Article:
The 100 iterations just keeps the timing consistent (and keeps the cache warm). Unity iterates on the same data every update and the timings in the profiler are already consistent.
     
  4. DreamingImLatios

    DreamingImLatios

    Joined:
    Jun 3, 2017
    Posts:
    436
    I've seen crazy overheads in C# before. And it is totally possible that Burst is eating that overhead and that's why it is only 2.75x faster and not 50x faster like I usually see. You really need to have an apples to apples comparison especially when comparing Burst to non-Burst. There's a lot of code in chunk iteration that is optimized for Burst but is probably a lot slower with normal C# compilers because it isn't really optimized for that.
     
    GilCat likes this.
  5. GilCat

    GilCat

    Joined:
    Sep 21, 2013
    Posts:
    417
    Interesting tests!
    I tried them in my computer and just changing math.sqrt to Math.Sqrt gives you 2X boost but only in non-burst compile.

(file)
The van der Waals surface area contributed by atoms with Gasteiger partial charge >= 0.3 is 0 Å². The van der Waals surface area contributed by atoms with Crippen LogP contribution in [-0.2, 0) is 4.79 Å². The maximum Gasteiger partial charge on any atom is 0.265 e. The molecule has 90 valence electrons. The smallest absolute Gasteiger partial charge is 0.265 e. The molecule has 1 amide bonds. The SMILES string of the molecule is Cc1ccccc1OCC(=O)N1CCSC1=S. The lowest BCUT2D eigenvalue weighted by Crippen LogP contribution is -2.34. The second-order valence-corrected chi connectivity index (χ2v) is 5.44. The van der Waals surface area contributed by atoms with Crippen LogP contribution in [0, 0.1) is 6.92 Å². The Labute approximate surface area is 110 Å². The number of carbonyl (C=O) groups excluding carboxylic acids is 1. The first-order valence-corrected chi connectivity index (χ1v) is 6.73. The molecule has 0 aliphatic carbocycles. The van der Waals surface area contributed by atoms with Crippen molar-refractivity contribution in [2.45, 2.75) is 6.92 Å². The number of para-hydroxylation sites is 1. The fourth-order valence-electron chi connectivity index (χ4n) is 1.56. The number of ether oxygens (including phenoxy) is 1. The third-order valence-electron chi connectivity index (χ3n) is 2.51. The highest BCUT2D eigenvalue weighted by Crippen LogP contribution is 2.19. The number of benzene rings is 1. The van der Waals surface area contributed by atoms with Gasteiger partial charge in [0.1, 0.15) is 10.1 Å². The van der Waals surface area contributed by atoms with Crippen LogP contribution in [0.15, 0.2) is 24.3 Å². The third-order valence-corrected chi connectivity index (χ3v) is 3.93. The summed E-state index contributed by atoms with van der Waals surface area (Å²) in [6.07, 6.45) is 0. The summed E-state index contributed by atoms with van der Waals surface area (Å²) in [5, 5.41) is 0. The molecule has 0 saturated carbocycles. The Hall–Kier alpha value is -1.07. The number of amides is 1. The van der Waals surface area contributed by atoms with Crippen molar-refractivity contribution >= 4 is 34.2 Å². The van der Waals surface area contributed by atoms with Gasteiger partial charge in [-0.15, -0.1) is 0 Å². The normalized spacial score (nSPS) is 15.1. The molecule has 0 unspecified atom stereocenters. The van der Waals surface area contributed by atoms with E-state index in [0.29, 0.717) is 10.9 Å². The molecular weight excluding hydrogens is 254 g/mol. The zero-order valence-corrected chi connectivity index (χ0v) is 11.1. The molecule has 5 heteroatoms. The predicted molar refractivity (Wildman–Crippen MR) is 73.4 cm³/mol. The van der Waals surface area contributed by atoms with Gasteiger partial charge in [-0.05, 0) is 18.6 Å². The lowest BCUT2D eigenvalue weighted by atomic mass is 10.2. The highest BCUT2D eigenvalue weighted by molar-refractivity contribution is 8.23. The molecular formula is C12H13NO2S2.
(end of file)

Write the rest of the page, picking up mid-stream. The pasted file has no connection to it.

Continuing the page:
Also using IJobChunk gives another 2X boost in non-burst specially due to passing the Array elements as Ref in IJobForEach<>.
    So like @DreamingImLatios said there is a lot of overhead that burst will eat up.
     
    Mike37 likes this.
  6. Creepgin

    Creepgin

    Joined:
    Dec 14, 2010
    Posts:
    268
    Well, the overhead of the Job System will be very apparent if you are just using
    ScheduleSingle
    (which I assume you are doing on purpose for this test). You only have massive gains when you can run things in parallel.